The Yoga of Devotion

August 21, 2012 – Courtesy Yoga Journal 

Years before having a child, a door to bhakti yoga opened to me. Make that several doors.

There was my Jivamukti yoga teacher Ruth Lauer Manenti and her wise and devotion filled talks given at the start of each class. (You can read some of these inspiring life lessons in her books  “An Offering of Leaves” and “Sweeping the Dust.”)

There was a precious book of guru stories about Neem Karoli Baba called “Miracle of Love.”

There were the gurus and artists and musicians whose pictures were framed on the walls of the yoga center I attended. Everyone from John Lennon to the Dalai Lama.

And there was Krishna Das—from my hometown of Long Island who became a seeker and yogi—who, through his devotional music, introduced me to the world of kirtan chanting. I listened to his CDs, went to his concerts, spent many long drives through the country with my then boyfriend (now husband) Neil singing along to his yogic grooves.

I poured my heart into my devotions. I prayed, I fasted, I meditated. I practiced asana and offered up my practice. And then I had a child. Naturally, without planning to, my devotions changed. I had a new vessel to pour my love into, to practice the act and art of giving with. Now there was a baby to nurse, diapers to change, and soon a growing child to nurture and support and encourage. My books and CDs grew dusty. My asana practice changed, too.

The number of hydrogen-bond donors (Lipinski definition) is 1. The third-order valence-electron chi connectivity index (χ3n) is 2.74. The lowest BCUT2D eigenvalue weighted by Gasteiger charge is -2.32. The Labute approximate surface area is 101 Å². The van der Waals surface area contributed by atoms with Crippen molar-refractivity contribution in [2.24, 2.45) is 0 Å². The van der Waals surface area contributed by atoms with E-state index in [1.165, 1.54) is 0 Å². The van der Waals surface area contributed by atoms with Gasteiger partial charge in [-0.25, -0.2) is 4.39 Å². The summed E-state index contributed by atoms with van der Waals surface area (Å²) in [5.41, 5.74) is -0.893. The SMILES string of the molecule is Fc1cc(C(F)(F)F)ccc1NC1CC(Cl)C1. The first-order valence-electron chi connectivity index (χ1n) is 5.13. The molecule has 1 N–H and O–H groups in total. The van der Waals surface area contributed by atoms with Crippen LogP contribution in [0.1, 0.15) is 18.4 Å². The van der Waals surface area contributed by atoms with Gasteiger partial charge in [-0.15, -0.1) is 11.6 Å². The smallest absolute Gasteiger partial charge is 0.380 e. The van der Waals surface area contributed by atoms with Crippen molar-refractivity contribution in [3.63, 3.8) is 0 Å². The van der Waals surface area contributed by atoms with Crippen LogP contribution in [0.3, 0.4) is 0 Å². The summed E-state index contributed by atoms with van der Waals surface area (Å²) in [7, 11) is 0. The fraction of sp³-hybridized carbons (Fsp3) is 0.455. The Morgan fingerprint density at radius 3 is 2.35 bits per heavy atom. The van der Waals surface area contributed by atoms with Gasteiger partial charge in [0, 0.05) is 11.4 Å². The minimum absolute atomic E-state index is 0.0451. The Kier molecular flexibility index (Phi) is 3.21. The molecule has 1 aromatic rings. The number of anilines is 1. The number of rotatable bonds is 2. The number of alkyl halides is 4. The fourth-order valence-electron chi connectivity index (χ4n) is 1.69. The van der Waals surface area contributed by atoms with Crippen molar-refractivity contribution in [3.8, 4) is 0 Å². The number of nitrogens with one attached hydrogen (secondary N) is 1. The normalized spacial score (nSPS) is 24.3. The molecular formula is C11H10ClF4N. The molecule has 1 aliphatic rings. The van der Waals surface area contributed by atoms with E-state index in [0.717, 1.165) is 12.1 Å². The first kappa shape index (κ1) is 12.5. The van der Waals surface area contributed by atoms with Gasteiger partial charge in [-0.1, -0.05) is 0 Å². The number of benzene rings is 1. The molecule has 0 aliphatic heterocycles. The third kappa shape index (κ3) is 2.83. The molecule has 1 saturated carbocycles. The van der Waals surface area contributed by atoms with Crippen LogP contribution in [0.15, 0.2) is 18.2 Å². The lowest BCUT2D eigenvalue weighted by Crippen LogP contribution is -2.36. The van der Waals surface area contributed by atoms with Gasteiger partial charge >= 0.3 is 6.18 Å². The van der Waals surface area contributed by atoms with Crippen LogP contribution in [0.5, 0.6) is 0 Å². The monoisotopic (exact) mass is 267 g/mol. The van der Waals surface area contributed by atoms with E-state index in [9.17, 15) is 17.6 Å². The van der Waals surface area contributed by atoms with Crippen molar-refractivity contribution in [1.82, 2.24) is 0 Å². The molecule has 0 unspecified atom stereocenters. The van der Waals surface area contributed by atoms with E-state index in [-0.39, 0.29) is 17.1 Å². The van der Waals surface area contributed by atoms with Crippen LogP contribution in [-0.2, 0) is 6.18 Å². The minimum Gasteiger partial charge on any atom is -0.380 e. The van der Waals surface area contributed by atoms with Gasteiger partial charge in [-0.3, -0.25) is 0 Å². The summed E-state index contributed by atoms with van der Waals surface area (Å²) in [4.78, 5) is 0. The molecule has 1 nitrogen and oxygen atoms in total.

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For a long time my devotions were one sided. That’s what happens with a baby, of course. That’s changed, too. Lucien tells me several times a day, “I love you infinity plus infinity!” Now that he is old enough to express himself I can see the fruits of my devotional labors. The love I have given him is reflected and offered back to me, a hundred times over, like an offering of prasad given to the gods and then distributed back to their devotees.

Lucien has never been to a Krishna Das concert, or any kirtan for that matter, unless you count the time I was nine months pregnant and Neil and I went to chant with KD at a beautiful church in New York City’s Upper West Side.

Next week Krishna Das comes to Vancouver and even though the concert starts at 7 when Lucien is usually in pajamas, we’ll be taking him with us to chant and sing. Or at least dance around. I can’t wait to bring the two parts of my devotional life together—the connectedness that kirtan gives me and the utter rightness and joy and purpose that comes with loving Lucien.

Jessica Berger Gross is the author of enLIGHTened: How I Lost 40 Pounds with a Yoga Mat, Fresh Pineapples, and a Beagle Pointer (Skyhorse). She lives in Vancouver, British Columbia with her husband and four-year-old son.